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Kasal’s Weapons Company was part of the Marine force that made the stop-and-start attacks on insurgent positions in Fallujah for months. “We did limited operations through August and September and all through the whole summer and fall,” Kasal said. As the months passed, the Marines were getting antsy: the fight was going to happen, and they wanted to put it behind them. On November 8, the Marines assaulted Fallujah and Kasal’s company led the way.
Kasal’s company breached the enemy defenses, assaulting and capturing a critically located train station to pave the way for the rest of the assault force. The Army’s 7th Cav swept through the breach and began the street-to-street fight for, Kasal recalled, about the first 13 blocks. Kasal’s company followed by the second day, and again took a lead position.
They didn’t sleep, just catching naps when they could. They ate when they could, and only dreamed of getting a shower and a good night’s sleep. They were in combat, day after day and night after night, but the Marines stuck to it. Kasal said his men, “Were exhausted but with as busy as we were and with the danger the way it was and the adrenaline kicking in everybody was holding up pretty well.” They suffered casualties every day, on almost every street. They were searching the one and two-story houses for insurgents, avoiding booby traps and improvised explosive devices as best they could. Kasal and his men got their first real night’s sleep on November 12.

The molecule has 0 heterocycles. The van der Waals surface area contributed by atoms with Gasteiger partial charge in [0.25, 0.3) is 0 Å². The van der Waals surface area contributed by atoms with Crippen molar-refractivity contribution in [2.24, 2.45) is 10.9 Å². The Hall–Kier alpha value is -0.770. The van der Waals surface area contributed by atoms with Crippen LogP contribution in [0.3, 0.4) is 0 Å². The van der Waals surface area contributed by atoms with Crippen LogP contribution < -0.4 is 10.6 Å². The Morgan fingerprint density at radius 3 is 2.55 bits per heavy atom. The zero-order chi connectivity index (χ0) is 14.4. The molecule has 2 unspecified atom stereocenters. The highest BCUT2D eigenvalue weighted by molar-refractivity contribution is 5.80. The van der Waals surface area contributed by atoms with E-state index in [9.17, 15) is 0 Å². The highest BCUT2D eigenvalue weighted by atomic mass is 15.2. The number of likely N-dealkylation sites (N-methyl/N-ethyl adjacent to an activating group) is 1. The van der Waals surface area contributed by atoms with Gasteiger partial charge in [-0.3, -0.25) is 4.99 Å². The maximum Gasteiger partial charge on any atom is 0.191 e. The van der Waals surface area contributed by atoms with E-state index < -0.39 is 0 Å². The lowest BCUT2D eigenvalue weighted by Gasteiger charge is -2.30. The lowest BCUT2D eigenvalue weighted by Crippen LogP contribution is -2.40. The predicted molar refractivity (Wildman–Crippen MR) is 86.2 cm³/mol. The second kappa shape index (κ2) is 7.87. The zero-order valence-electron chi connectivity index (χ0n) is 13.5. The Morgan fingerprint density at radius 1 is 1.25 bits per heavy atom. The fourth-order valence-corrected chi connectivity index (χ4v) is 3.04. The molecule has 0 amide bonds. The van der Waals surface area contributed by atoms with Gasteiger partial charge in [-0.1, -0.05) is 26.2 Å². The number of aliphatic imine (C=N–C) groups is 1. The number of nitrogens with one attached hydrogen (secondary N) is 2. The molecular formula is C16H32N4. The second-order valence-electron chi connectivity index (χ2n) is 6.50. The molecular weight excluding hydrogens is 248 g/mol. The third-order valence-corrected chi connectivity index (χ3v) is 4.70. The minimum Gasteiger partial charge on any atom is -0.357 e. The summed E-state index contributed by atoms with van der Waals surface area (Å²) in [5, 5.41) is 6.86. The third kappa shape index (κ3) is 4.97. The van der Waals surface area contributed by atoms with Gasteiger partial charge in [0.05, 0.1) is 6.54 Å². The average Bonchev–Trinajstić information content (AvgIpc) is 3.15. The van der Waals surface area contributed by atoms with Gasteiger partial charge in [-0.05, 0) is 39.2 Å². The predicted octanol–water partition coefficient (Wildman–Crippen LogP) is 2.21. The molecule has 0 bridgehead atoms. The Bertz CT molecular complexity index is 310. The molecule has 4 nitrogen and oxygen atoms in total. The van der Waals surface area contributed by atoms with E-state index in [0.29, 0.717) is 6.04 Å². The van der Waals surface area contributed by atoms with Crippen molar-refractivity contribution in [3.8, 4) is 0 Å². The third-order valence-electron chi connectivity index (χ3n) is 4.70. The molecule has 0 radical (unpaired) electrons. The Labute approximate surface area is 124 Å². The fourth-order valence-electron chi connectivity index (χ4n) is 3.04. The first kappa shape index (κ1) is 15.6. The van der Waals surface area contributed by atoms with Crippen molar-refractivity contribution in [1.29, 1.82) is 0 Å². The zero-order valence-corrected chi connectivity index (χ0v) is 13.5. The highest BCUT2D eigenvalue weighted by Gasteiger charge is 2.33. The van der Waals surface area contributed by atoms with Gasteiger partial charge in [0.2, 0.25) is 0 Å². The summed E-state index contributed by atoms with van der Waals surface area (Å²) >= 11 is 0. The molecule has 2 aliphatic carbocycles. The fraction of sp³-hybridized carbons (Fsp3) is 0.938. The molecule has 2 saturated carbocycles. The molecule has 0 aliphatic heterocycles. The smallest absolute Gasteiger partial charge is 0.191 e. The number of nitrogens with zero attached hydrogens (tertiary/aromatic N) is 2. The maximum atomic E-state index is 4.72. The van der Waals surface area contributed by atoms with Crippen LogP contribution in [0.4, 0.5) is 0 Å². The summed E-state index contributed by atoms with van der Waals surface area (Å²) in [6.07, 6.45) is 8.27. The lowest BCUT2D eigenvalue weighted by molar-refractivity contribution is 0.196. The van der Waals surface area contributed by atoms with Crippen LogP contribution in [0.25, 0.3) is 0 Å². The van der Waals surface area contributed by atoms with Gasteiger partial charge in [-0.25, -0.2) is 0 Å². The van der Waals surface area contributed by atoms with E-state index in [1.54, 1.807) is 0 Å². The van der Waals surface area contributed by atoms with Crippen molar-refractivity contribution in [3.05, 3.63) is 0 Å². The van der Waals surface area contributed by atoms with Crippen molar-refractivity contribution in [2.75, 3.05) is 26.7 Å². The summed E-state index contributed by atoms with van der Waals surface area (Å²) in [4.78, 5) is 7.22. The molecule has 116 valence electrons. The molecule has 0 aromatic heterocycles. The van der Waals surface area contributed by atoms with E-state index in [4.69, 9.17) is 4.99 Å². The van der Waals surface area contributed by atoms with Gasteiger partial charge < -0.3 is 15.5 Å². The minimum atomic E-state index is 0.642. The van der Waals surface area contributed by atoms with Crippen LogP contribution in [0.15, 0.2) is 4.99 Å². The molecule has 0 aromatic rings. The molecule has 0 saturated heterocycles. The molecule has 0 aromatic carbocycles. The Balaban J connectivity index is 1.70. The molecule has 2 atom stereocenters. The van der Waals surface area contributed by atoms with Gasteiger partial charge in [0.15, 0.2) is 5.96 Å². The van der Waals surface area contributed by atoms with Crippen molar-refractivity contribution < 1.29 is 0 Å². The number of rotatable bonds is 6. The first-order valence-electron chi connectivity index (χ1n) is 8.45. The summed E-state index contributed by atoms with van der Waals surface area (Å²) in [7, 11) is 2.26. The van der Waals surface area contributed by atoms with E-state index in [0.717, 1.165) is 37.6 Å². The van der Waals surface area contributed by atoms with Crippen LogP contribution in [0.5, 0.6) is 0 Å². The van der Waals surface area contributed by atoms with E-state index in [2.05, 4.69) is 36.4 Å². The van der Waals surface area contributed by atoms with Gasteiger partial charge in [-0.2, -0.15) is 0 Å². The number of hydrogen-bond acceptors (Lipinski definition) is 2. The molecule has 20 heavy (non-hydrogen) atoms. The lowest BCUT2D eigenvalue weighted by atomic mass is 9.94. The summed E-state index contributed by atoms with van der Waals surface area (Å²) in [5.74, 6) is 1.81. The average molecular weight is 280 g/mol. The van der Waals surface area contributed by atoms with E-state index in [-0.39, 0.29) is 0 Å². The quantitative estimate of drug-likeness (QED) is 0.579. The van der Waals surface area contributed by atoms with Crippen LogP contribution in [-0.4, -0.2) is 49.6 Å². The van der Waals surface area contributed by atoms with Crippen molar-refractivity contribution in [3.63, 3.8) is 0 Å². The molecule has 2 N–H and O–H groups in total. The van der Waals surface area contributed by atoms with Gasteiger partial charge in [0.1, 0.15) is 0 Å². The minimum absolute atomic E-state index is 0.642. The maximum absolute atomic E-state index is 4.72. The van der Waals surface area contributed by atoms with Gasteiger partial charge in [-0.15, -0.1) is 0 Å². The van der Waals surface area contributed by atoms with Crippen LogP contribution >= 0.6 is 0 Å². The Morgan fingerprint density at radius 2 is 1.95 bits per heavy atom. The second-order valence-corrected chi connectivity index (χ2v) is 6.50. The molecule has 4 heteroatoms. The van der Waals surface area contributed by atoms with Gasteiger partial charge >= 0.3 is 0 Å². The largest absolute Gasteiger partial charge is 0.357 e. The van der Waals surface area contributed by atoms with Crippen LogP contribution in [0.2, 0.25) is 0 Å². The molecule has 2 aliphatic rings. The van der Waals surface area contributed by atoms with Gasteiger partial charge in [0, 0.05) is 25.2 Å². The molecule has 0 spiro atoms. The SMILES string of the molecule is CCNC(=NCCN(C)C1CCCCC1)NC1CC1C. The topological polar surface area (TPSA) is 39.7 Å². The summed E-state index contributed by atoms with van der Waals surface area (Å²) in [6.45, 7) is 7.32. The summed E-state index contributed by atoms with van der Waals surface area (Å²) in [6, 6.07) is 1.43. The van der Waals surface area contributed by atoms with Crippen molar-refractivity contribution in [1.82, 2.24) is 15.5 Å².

Kasal said, “It was their first good rest,” since the attack began on the 8th. “On the 12th we hit the north part — what we called ‘the Queens’ — which [was]… the most dangerous part [of the city].” It was the most dangerous because the Marines’ feinting attacks in the months before — all from the south — had drawn the terrorists in that direction. They had fortified houses in anticipation of an attack from the south, but the Marines came in from the north. Kasal, with two of his Marines — Private First Class Nicholl and Corporal Mitchell — had been in heavy room-to-room fights on the 12th, and they expected more of the same on the 13th. It was a cool November day, about 60 degrees and — as on every Fallujah street — a sewer-like odor hung in the air.
They started the house-to-house fight again at about 7 a.m. Brad Kasal’s war ended about four hours later…
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